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Inquiry, Literacy, and the Learning Cycle Webinar 090910

This presentation provides an overview of inquiry as an instructional strategy, the 5E learning cycle, and how elementary teachers can use these to integrate science and literacy instruction.

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Inquiry, Literacy, and the Learning Cycle Webinar 090910

  1. 1. Inquiry, Literacy, and the Learning Cycle September 9, 2010 Jessica Fries-Gaither Terry Shiverdecker Beyond Penguins is funded by the National Science Foundation under Grant No. 0733024.
  2. 2. <ul><li>A – Classroom Teacher </li></ul><ul><li>B – Librarian </li></ul><ul><li>C – Administrator </li></ul><ul><li>D – Higher Education </li></ul><ul><li>E - Other </li></ul>What best describes your professional position? Answer using the poll buttons underneath the participant window!
  3. 3. What grade(s) do you teach? <ul><li>A – Grades K-2 </li></ul><ul><li>B – Grades 3-5 </li></ul><ul><li>C – Grades 6-8 </li></ul><ul><li>D – Grades 9-12 </li></ul><ul><li>E - Other </li></ul>Answer using the poll buttons underneath the participant window!
  4. 4. From where are you joining us today? Answer using the stamping tool to the left of the whiteboard!
  5. 5. Inquiry, Literacy, and the Learning Cycle Download these slides at:
  6. 6. Today’s presenters Jessica Fries-Gaither Education Resource Specialist The Ohio State University College of Education and Human Ecology School of Teaching and Learning [email_address] Terry Shiverdecker Science Content Specialist Ohio Resource Center Ohio State University College of Education and Human Ecology School of Teaching and Learning [email_address]
  7. 7. About Beyond Penguins and Polar Bears <ul><li>Online magazine </li></ul><ul><li>Professional and instructional resources </li></ul><ul><li>Science and literacy integration </li></ul><ul><li>Aligned to national standards </li></ul><ul><li>Multimedia </li></ul>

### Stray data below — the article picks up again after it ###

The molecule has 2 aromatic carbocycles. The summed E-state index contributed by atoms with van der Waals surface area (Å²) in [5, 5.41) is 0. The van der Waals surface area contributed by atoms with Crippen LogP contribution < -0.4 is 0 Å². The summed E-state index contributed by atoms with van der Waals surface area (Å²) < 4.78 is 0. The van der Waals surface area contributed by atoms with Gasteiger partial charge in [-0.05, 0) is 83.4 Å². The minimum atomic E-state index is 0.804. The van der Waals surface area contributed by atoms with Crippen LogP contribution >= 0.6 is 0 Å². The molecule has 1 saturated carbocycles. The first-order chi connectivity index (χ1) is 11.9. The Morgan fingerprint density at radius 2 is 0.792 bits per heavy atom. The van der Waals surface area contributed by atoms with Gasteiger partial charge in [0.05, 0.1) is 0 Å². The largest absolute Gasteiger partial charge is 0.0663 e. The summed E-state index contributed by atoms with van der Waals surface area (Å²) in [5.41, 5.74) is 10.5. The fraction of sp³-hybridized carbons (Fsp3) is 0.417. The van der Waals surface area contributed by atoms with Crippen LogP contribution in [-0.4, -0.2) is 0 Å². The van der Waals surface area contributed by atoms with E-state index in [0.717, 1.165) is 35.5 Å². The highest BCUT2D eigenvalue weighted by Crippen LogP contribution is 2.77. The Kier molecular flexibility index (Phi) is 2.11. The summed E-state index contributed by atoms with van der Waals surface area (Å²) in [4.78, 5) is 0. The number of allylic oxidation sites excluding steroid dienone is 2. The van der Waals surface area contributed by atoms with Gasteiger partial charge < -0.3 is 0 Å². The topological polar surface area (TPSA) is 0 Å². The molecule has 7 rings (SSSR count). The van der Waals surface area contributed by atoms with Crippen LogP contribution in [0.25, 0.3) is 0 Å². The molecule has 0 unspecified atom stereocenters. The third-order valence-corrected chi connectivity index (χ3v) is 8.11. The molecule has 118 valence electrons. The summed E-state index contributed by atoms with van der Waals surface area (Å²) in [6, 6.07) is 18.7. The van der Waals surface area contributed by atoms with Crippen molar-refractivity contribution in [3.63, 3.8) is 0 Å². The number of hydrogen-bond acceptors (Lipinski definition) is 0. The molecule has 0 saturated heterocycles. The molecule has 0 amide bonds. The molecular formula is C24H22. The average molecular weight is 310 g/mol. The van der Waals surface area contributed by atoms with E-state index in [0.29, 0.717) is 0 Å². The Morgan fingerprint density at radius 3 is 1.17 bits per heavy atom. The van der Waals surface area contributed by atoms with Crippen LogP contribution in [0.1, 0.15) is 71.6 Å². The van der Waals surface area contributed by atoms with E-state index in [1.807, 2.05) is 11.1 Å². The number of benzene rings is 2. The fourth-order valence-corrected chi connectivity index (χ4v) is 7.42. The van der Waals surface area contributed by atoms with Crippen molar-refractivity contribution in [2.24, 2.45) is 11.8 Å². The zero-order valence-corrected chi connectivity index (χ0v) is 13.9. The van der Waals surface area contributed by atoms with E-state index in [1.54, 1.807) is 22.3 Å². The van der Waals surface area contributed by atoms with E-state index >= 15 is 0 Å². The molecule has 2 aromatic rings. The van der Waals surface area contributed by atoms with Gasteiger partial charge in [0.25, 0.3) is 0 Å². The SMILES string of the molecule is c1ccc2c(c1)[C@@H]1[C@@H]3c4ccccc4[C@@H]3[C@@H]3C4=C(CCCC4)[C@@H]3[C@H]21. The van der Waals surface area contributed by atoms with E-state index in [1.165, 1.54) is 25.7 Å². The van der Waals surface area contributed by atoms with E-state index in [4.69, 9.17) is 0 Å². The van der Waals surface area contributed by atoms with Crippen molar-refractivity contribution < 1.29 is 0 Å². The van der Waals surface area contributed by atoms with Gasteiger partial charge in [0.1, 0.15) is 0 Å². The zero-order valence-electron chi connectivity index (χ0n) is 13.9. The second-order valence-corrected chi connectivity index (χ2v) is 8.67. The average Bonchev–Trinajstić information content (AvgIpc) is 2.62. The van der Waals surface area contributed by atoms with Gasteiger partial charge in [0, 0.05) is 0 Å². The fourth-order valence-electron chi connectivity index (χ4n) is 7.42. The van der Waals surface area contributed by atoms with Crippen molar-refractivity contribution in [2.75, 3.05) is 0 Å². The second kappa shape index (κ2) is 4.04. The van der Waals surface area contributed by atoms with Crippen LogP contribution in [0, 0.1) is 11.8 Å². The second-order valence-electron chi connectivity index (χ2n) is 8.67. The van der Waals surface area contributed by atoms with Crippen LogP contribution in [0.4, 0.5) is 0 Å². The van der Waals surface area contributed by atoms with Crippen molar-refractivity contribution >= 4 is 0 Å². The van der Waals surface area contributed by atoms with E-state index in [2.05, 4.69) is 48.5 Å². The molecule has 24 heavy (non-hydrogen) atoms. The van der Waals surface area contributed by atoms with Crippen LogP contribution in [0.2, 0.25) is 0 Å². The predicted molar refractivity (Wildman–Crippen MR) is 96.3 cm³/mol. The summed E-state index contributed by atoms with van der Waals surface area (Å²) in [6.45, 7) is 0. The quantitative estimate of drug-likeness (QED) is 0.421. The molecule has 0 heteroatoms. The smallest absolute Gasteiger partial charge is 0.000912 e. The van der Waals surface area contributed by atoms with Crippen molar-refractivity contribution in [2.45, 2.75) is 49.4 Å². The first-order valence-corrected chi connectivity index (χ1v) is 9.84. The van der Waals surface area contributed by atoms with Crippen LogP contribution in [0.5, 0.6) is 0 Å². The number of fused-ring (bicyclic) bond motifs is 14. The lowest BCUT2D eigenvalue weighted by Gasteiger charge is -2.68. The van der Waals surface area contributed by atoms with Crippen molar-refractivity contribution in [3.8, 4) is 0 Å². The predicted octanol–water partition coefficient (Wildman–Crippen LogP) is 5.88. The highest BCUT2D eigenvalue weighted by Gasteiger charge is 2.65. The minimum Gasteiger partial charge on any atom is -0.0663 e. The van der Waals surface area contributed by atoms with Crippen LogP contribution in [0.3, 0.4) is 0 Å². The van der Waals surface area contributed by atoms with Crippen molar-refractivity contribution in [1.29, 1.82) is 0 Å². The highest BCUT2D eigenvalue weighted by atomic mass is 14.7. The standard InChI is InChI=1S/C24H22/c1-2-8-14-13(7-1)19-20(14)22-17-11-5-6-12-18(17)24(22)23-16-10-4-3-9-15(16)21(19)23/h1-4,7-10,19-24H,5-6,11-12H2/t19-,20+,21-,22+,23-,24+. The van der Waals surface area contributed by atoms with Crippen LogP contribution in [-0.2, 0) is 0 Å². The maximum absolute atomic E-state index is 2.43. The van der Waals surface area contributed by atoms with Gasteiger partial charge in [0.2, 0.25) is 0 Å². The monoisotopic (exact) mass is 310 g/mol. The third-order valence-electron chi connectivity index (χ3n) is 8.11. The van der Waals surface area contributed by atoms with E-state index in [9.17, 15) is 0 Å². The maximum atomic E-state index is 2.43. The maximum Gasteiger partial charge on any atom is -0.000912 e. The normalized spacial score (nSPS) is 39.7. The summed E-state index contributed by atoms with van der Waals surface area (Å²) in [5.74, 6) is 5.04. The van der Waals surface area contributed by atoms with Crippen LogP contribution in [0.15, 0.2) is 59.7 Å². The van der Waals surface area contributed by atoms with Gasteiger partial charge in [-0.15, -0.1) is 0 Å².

8. 8. Today’s Agenda <ul><li>Inquiry: an overview </li></ul><ul><li>The Learning Cycle </li></ul><ul><li>Integrating science and literacy through an inquiry-based learning cycle </li></ul>
  9. 9. What do you think about inquiry? Answer using the stamping tool to the left of the whiteboard! AGREE DISAGREE Inquiry is asking the students a lot of questions. Doing hands-on science is the same as doing inquiry. Inquiry teaching is not chaotic – It is a carefully choreographed activity.
  10. 10. Testable questions 257/365 Future Scientist Kcolwell, Flickr Question Characteristics <ul><li>encourage investigation </li></ul><ul><li>examine natural phenomena </li></ul><ul><li>rely on evidence-based </li></ul><ul><li>responses </li></ul><ul><li>relevant </li></ul><ul><li>open-ended </li></ul>
  11. 11. Testable questions Question Types Meal Worm Examples Attention-focusing What do you notice about the meal worm? Measuring and counting How many legs does the meal worm have? Comparison How is the adult beetle different from the meal worm? How is it alike? Action What happens when the meal worm is moved into the light? Problem-posing Can you find a way to illustrate the life cycle of a meal worm? Reasoning How do insects benefit from having different life cycle stages?